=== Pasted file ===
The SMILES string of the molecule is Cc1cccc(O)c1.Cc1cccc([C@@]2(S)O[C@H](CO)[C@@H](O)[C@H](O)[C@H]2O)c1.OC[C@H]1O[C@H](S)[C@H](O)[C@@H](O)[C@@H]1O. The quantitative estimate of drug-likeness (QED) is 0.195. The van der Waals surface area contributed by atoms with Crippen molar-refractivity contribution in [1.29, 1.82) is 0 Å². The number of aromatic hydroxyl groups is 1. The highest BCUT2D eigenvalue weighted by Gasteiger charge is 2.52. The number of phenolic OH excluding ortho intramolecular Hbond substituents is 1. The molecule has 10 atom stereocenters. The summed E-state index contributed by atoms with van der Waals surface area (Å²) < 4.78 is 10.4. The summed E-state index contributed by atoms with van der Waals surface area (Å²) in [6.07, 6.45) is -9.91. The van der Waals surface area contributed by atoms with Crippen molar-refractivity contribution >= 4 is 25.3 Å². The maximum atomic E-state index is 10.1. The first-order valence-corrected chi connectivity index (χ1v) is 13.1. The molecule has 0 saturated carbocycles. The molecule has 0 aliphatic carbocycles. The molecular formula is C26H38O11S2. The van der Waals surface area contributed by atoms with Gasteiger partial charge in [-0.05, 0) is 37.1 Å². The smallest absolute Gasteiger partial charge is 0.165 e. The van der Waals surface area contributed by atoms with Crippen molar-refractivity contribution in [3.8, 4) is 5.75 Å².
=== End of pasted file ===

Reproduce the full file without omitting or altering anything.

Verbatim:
The SMILES string of the molecule is Cc1cccc(O)c1.Cc1cccc([C@@]2(S)O[C@H](CO)[C@@H](O)[C@H](O)[C@H]2O)c1.OC[C@H]1O[C@H](S)[C@H](O)[C@@H](O)[C@@H]1O. The quantitative estimate of drug-likeness (QED) is 0.195. The van der Waals surface area contributed by atoms with Crippen molar-refractivity contribution in [1.29, 1.82) is 0 Å². The number of aromatic hydroxyl groups is 1. The highest BCUT2D eigenvalue weighted by Gasteiger charge is 2.52. The number of phenolic OH excluding ortho intramolecular Hbond substituents is 1. The molecule has 10 atom stereocenters. The summed E-state index contributed by atoms with van der Waals surface area (Å²) < 4.78 is 10.4. The summed E-state index contributed by atoms with van der Waals surface area (Å²) in [6.07, 6.45) is -9.91. The van der Waals surface area contributed by atoms with Crippen molar-refractivity contribution >= 4 is 25.3 Å². The maximum atomic E-state index is 10.1. The first-order valence-corrected chi connectivity index (χ1v) is 13.1. The molecule has 0 saturated carbocycles. The molecule has 0 aliphatic carbocycles. The molecular formula is C26H38O11S2. The van der Waals surface area contributed by atoms with Gasteiger partial charge in [-0.05, 0) is 37.1 Å². The smallest absolute Gasteiger partial charge is 0.165 e. The van der Waals surface area contributed by atoms with Crippen molar-refractivity contribution in [3.8, 4) is 5.75 Å².